Diver Down - Risks vs. Benefits
The importance of making a clear-eyed analysis of risks and benefits when considering any dive is a matter of life and death.
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Lessons for Life – Dive Accidents, Close Calls & How You Can Avoid Them
by Mike Ange
Each Diver Down case presented on Seaduction.com is written by the author of "Lessons for Life" the #1 column at SCUBA Diving Magazine from 2001 -2009. Each case is based on a real incident that has been thoroughly investigated through official sources and the accounts of participants and witnesses. Names and some minor details have been changed to protect victims and their families.
Risk v Benefit
As I write this (late November, 2009), Florida divers are still reeling from the news of three separate fatal diving accidents in a single weekend. Because the facts of these cases cases are not yet fully known, we’ll forgo the usual Lessons analysis and instead, discuss the importance of pre-dive planning, in particular, the importance of making a clear-eyed analysis of risks and benefits when considering any dive.
Often, the more desirable the dive, the greater the inherent risk. For example, diving to four feet in your swimming pool has very little risk; however, it is also probably not the most desirable way to spend your Saturday afternoon. There are thousands of more desirable, low-risk dives in the shallow tropical waters spanning the earth. But if you are into wrecks, where generally the water is deeper and the conditions more variable, the risks start to go up. If you are into penetrating the interior of the wreck, there is a whole new world of interest and intrigue to explore -- and thousands of hazards that come with it.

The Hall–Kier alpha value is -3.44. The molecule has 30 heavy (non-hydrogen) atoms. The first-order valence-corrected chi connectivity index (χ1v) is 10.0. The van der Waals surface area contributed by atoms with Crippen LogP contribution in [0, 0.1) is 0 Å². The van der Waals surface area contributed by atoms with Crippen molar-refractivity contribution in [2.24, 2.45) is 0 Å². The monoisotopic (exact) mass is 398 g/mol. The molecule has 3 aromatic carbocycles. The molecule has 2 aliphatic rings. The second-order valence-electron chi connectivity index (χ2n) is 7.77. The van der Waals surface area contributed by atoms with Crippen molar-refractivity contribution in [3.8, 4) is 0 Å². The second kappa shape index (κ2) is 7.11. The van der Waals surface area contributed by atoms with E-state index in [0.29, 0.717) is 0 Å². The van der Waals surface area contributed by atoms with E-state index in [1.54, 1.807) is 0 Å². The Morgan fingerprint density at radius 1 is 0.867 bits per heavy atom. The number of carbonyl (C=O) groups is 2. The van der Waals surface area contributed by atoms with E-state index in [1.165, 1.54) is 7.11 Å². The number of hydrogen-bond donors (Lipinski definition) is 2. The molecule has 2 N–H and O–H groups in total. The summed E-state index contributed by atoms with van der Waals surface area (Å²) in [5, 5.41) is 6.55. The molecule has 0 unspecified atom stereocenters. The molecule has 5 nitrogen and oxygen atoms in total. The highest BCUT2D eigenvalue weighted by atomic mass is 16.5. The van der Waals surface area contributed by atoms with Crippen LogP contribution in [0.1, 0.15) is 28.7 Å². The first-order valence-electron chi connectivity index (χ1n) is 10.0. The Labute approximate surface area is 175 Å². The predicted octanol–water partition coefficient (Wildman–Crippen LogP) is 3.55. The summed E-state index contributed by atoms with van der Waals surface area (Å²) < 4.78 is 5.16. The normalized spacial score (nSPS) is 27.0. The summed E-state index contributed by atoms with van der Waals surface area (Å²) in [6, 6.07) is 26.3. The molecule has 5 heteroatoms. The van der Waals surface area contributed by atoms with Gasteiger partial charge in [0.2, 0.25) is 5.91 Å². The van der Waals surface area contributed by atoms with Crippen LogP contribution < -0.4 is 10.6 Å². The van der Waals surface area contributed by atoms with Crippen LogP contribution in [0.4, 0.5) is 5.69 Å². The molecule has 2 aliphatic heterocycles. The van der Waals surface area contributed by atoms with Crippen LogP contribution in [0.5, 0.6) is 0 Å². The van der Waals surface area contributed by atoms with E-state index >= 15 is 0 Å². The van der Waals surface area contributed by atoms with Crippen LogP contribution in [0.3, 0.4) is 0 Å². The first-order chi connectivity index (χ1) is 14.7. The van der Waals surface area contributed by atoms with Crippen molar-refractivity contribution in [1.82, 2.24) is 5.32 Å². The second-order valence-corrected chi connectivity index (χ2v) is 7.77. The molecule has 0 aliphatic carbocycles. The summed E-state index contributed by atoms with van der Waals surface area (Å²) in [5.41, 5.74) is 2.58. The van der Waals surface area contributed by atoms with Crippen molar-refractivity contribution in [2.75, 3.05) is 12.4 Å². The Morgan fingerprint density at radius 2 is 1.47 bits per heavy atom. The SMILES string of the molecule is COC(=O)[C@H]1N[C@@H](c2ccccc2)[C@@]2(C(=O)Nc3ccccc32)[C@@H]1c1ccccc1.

It should also be obvious to divers that as the risk factors of a dive increase, so do the requirements for more training, equipment and dive planning. Unfortunately, in the U.S. and increasingly in other parts of the world, we live with a mentality that anytime something bad happens, there must be someone to blame (read: sue) and generally speaking, there is. The trend is to apply what the lawyers call the “deep pockets” rule. When a diver dies, the first reaction is look for equipment failure or a training deficit so that liability can be assigned. The hunt for a responsible party may know no bounds. Was the charter operator negligent? Was the bed in the hotel too lumpy? Was the food in the restaurant the previous evening tainted in some way?
Rarely do we ever discuss that taboo phrase: personal responsibility. In a world free of personal responsibility and full of lawyers willing to work on a contingency basis, we assume we’re safe because, hey, we can always sue! If the boat captain decides to run a charter with me on the boat, the dive must be safe for me because the captain must be concerned about liability, and therefore he’ll protect me – even from myself.
It has not always been this way. Once upon a time, people who undertook adventurous activities were actual adventurers. They sought out the proper training, the proper equipment, analyzed the risk factors, prepared themselves and then went out and enjoyed themselves with a full understanding of the risks they were taking. But it seems that is no longer a part of our culture. We expect a magic pill or a magic regulator to solve all of our problems without any effort or pre-planning on our part. But the reality of diving, as any tech diver will tell you, is that it hurts to blindly rely on someone else to take responsibility for your safety. And, in some cases, it can hurt a great deal.